Employment and Labor Law Attorneys Columbus, Ohio

Perhaps nothing in this country is more regulated than employment and labor. Through a number of congressional acts, the federal government tasks its various administrative agencies to implement and enforce a complex framework of overzealous rules and regulations in the name of fairness and equality.

However, these rules and regulations can create a burden on the driving force behind this nation’s success: entrepreneurs. Fortune 500 companies who comfortably budget millions of dollars for legal expenses hardly flinch in the face of federal employment issues; however, it is the middle market and small businesses who can be crushed over malicious and false allegations from just a single disgruntled employee. One complaint from an employee can lead to ongoing legal battle with the Department of Labor (DOL) or the Equal Employment Opportunity Commission (EEOC), the two primary federal agencies tasked with enforcing most federal employment laws.

Further, virtually every state has adopted a similar number of employment laws, rules, and regulations that can be as equally, or in some states, more restrictive than those of the federal government. In Ohio, most of these laws are enforced via the Ohio Civil Rights Commission (OCRC).

Additionally, many employment statutes allow an employee who prevails in a lawsuit to collect attorney fees from the employer. In a highly competitive and shrinking legal market, this has inspired many attorneys to take on riskier cases in the hopes of shaking down an employer for a quick settlement.

Often, employers wait for trouble to arrive before retaining legal counsel. While legal representation is highly recommended for any employer receiving a complaint via the DOL, EEOC, or OCRC, all employers would be greatly served in retaining legal counsel beforehand to ensure that their employment practices and policies comport with federal and state law. Because these enforcement agencies often shift the burden of proof to the employer, most employers do not stand a chance without written and established policies in place.

Due to the lurking danger of the triple threat from the federal and state governments and eager plaintiff attorneys looking for a payday, employers should use great caution in administering and managing their employment policies and procedures. Being proactive now in retaining knowledgeable legal counsel, with experience in employment and labor law, to advise on protective employment policies and procedures, can save a business a lot of money down the road.

Additionally, many employment statutes allow an employee who prevails in a lawsuit to collect attorney fees from the employer. In a highly competitive and shrinking legal market, this has inspired many attorneys to take on riskier cases in the hopes of shaking down an employer for a quick settlement.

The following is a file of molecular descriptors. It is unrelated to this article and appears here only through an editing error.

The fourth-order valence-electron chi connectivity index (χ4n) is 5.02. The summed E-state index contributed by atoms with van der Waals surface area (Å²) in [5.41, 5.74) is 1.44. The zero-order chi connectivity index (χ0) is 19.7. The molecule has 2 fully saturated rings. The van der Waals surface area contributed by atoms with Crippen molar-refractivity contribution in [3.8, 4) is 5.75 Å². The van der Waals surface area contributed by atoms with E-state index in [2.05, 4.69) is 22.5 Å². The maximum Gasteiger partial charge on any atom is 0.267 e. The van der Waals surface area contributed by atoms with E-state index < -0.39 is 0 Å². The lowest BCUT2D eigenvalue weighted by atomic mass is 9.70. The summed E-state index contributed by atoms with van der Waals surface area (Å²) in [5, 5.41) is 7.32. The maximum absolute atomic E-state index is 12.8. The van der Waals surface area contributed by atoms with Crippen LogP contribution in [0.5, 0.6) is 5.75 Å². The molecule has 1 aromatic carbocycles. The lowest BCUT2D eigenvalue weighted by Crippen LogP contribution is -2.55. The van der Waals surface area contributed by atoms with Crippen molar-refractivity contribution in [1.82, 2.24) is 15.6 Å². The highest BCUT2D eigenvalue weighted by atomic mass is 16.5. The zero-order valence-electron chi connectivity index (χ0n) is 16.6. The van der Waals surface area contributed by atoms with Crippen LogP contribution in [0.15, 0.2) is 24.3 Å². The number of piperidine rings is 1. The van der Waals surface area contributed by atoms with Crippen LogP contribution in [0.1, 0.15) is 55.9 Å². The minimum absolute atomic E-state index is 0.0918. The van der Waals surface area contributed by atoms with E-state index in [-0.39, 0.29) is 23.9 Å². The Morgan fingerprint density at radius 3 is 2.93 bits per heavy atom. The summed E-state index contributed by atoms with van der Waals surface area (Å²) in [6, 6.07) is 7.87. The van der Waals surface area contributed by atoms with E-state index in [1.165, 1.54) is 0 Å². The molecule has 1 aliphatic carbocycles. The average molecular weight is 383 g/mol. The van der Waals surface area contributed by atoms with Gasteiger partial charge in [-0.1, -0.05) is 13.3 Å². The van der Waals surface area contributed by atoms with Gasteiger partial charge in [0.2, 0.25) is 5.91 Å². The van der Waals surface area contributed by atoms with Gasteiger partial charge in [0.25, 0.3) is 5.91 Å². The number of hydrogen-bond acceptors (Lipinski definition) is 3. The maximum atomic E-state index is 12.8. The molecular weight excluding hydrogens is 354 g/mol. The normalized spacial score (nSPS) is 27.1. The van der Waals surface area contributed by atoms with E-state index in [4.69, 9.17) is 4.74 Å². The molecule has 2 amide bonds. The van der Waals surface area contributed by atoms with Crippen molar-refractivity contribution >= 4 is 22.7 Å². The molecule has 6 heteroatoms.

Often, employers wait for trouble to arrive before retaining legal counsel. While legal representation is highly recommended for any employer receiving a complaint via the DOL, EEOC, or OCRC, all employers would be greatly served in retaining legal counsel beforehand to ensure that their employment practices and policies comport with federal and state law. Because these enforcement agencies often shift the burden of proof to the employer, most employers do not stand a chance without written and established policies in place.

Due to the lurking danger of the triple threat from the federal and state governments and eager plaintiff attorneys looking for a payday, employers should use great caution in administering and managing their employment policies and procedures. Being proactive now in retaining knowledgeable legal counsel, with experience in employment and labor law, to advise on protective employment policies and procedures, can save a business a lot of money down the road.

Our lawyers advise on, create, and install comprehensive labor and employment policies, from hiring and workplace conduct to termination. Under wage and hour laws, our employment attorneys also advise clients on properly classifying workers as employees or independent contractors and help assess whether all employees being paid salary fall under an appropriate exempt category under the law.

Our Columbus employment lawyers can assist with:

  • Title VII compliance
  • Wage and hour law compliance
  • Overtime regulations
  • Employee handbooks
  • Terminations
  • Employment contracts
  • Exempt vs. non-exempt classification
  • Independent contractor vs. employee classification
  • I-9 audits
  • Equal pay audits
  • Employment applications
  • Background check policies
  • Leave and paid time off policies
  • Equal employment opportunity commission complaints (EEOC complaints)
  • Severance agreements
  • Separation
  • COBRA

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